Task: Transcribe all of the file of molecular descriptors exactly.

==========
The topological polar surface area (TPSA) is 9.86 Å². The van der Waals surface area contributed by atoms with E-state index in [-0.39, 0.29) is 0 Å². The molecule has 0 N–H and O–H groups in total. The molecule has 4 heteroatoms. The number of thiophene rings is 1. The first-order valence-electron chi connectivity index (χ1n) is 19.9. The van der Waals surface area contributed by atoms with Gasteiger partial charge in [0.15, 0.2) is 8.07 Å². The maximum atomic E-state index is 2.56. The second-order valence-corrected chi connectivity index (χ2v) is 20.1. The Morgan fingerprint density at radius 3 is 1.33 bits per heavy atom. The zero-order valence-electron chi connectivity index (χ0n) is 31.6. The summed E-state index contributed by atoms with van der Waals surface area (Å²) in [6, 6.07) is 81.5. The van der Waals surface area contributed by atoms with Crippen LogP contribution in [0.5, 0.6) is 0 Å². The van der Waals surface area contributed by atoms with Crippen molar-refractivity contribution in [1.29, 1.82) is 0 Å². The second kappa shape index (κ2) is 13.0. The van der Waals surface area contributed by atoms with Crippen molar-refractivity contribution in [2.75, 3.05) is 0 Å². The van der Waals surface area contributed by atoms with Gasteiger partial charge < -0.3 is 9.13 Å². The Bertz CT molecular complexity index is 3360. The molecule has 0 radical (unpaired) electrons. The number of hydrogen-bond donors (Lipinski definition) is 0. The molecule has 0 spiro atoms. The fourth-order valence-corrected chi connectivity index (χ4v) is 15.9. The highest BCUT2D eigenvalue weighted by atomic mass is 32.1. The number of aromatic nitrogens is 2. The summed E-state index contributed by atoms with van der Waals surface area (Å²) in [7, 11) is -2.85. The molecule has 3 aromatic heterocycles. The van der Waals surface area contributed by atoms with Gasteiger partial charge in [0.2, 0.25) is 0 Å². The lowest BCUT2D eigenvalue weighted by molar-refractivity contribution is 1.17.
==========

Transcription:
The topological polar surface area (TPSA) is 9.86 Å². The van der Waals surface area contributed by atoms with E-state index in [-0.39, 0.29) is 0 Å². The molecule has 0 N–H and O–H groups in total. The molecule has 4 heteroatoms. The number of thiophene rings is 1. The first-order valence-electron chi connectivity index (χ1n) is 19.9. The van der Waals surface area contributed by atoms with Gasteiger partial charge in [0.15, 0.2) is 8.07 Å². The maximum atomic E-state index is 2.56. The second-order valence-corrected chi connectivity index (χ2v) is 20.1. The Morgan fingerprint density at radius 3 is 1.33 bits per heavy atom. The zero-order valence-electron chi connectivity index (χ0n) is 31.6. The summed E-state index contributed by atoms with van der Waals surface area (Å²) in [6, 6.07) is 81.5. The van der Waals surface area contributed by atoms with Crippen LogP contribution in [0.5, 0.6) is 0 Å². The van der Waals surface area contributed by atoms with Crippen molar-refractivity contribution in [1.29, 1.82) is 0 Å². The second kappa shape index (κ2) is 13.0. The van der Waals surface area contributed by atoms with Crippen molar-refractivity contribution in [2.75, 3.05) is 0 Å². The van der Waals surface area contributed by atoms with Gasteiger partial charge < -0.3 is 9.13 Å². The Bertz CT molecular complexity index is 3360. The molecule has 0 radical (unpaired) electrons. The number of hydrogen-bond donors (Lipinski definition) is 0. The molecule has 0 spiro atoms. The fourth-order valence-corrected chi connectivity index (χ4v) is 15.9. The highest BCUT2D eigenvalue weighted by atomic mass is 32.1. The number of aromatic nitrogens is 2. The summed E-state index contributed by atoms with van der Waals surface area (Å²) in [7, 11) is -2.85. The molecule has 3 aromatic heterocycles. The van der Waals surface area contributed by atoms with Gasteiger partial charge in [0.2, 0.25) is 0 Å². The lowest BCUT2D eigenvalue weighted by molar-refractivity contribution is 1.17.